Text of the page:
The Great River Shakespeare Festival has done wonders in bringing a professional, summer theater experience for residents and visitors of Winona over the past eight years. I've only managed to make it down twice in that time, but I'm happy to report that the quality of performances has increased as well.
King Henry IV, Part One is not the easiest of Shakespeare's work to produce. While there's a complete story presented, the title alone lets you know that you have only seen the first part (in many ways three, as the main story about Prince Hal continues to unfold in Part Two and when he becomes the monarch in Henry V) and the young prince's journey from callow youth to ruler of all Britain has just begun.
The play follows two main streams. On one side, there is Hal and the denizens of a disreputable London tavern, the Boar's Head, where he has befriended the famously corpulent John Falstaff. The other traces Henry "Hotspur" Percy, who had once been an ally to the titular king, but is now aggrieved by the monarch as he has become a rebel.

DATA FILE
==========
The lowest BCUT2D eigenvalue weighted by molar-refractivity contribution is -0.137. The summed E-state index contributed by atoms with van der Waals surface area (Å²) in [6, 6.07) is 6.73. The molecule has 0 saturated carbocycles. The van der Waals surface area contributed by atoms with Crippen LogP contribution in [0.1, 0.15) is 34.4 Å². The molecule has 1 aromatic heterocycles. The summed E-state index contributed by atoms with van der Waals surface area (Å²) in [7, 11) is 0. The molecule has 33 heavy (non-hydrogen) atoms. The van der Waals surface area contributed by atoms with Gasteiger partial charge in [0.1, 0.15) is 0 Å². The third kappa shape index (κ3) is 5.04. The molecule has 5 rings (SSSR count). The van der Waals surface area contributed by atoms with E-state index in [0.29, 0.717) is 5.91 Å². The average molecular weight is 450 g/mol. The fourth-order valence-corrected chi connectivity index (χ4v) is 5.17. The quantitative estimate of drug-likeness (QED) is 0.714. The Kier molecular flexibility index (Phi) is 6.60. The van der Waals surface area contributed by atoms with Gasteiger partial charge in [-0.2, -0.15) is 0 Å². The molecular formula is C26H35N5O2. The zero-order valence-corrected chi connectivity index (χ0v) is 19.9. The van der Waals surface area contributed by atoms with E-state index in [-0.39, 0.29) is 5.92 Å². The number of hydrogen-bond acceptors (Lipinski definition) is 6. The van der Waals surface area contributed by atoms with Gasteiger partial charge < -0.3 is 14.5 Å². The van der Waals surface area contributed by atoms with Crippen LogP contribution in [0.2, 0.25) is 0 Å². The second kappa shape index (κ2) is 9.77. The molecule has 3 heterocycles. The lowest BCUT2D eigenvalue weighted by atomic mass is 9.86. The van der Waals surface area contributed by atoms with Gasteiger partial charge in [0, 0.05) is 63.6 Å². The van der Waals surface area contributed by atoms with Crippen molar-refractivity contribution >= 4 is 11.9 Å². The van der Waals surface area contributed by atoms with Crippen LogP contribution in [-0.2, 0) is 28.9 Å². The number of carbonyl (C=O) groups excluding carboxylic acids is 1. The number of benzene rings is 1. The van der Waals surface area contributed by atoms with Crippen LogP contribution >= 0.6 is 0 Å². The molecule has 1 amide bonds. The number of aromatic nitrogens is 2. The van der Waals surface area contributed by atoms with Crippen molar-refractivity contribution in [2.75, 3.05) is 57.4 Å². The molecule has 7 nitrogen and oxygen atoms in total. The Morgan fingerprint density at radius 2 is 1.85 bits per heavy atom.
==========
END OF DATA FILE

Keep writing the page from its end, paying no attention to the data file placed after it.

There are other strong performances here as well, including Jonathan Gillard Daly's turn as the massive Falstaff. Though his costuming as a fat man isn't all that convincing, Daly plays the role for all its worth, bringing out the positive and negative parts of the character in full light. Falstaff is at turns charming and infuriating; courtly and a coward, and Daly shows us all of that in his complex and complete performance. (And speaking of aspects that weren't all that convincing: the actors heave and grunt mightily in the fight scenes, which would have been more convincing if they weren't using rather cute short swords.)